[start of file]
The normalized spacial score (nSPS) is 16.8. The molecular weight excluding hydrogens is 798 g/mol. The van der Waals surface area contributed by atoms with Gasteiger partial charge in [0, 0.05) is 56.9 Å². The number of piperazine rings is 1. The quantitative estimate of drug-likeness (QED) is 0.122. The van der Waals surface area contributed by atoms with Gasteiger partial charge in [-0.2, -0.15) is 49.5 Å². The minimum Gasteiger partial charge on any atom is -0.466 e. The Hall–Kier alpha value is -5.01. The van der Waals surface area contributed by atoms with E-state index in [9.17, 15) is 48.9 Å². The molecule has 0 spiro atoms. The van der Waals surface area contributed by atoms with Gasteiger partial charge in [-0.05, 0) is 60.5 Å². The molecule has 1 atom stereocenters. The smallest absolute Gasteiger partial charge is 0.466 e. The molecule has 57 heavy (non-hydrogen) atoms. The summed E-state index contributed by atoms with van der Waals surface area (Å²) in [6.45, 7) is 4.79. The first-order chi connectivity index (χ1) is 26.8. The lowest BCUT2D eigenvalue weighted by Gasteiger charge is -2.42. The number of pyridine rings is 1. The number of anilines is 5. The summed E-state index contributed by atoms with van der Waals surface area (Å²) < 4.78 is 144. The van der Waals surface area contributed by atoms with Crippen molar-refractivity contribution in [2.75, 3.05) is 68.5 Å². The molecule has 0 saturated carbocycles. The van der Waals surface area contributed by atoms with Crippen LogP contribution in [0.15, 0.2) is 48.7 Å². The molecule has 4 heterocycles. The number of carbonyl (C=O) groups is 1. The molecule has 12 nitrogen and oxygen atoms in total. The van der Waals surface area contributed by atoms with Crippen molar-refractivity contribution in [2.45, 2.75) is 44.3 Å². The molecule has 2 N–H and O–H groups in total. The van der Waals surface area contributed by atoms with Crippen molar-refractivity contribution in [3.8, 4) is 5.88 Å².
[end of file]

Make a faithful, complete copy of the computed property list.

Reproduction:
The normalized spacial score (nSPS) is 16.8. The molecular weight excluding hydrogens is 798 g/mol. The van der Waals surface area contributed by atoms with Gasteiger partial charge in [0, 0.05) is 56.9 Å². The number of piperazine rings is 1. The quantitative estimate of drug-likeness (QED) is 0.122. The van der Waals surface area contributed by atoms with Gasteiger partial charge in [-0.2, -0.15) is 49.5 Å². The minimum Gasteiger partial charge on any atom is -0.466 e. The Hall–Kier alpha value is -5.01. The van der Waals surface area contributed by atoms with E-state index in [9.17, 15) is 48.9 Å². The molecule has 0 spiro atoms. The van der Waals surface area contributed by atoms with Gasteiger partial charge in [-0.05, 0) is 60.5 Å². The molecule has 1 atom stereocenters. The smallest absolute Gasteiger partial charge is 0.466 e. The molecule has 57 heavy (non-hydrogen) atoms. The summed E-state index contributed by atoms with van der Waals surface area (Å²) in [6.45, 7) is 4.79. The first-order chi connectivity index (χ1) is 26.8. The lowest BCUT2D eigenvalue weighted by Gasteiger charge is -2.42. The number of pyridine rings is 1. The number of anilines is 5. The summed E-state index contributed by atoms with van der Waals surface area (Å²) < 4.78 is 144. The van der Waals surface area contributed by atoms with Crippen molar-refractivity contribution in [2.75, 3.05) is 68.5 Å². The molecule has 0 saturated carbocycles. The van der Waals surface area contributed by atoms with Crippen LogP contribution in [0.15, 0.2) is 48.7 Å². The molecule has 4 heterocycles. The number of carbonyl (C=O) groups is 1. The molecule has 12 nitrogen and oxygen atoms in total. The van der Waals surface area contributed by atoms with Crippen molar-refractivity contribution in [2.45, 2.75) is 44.3 Å². The molecule has 2 N–H and O–H groups in total. The van der Waals surface area contributed by atoms with Crippen molar-refractivity contribution in [3.8, 4) is 5.88 Å².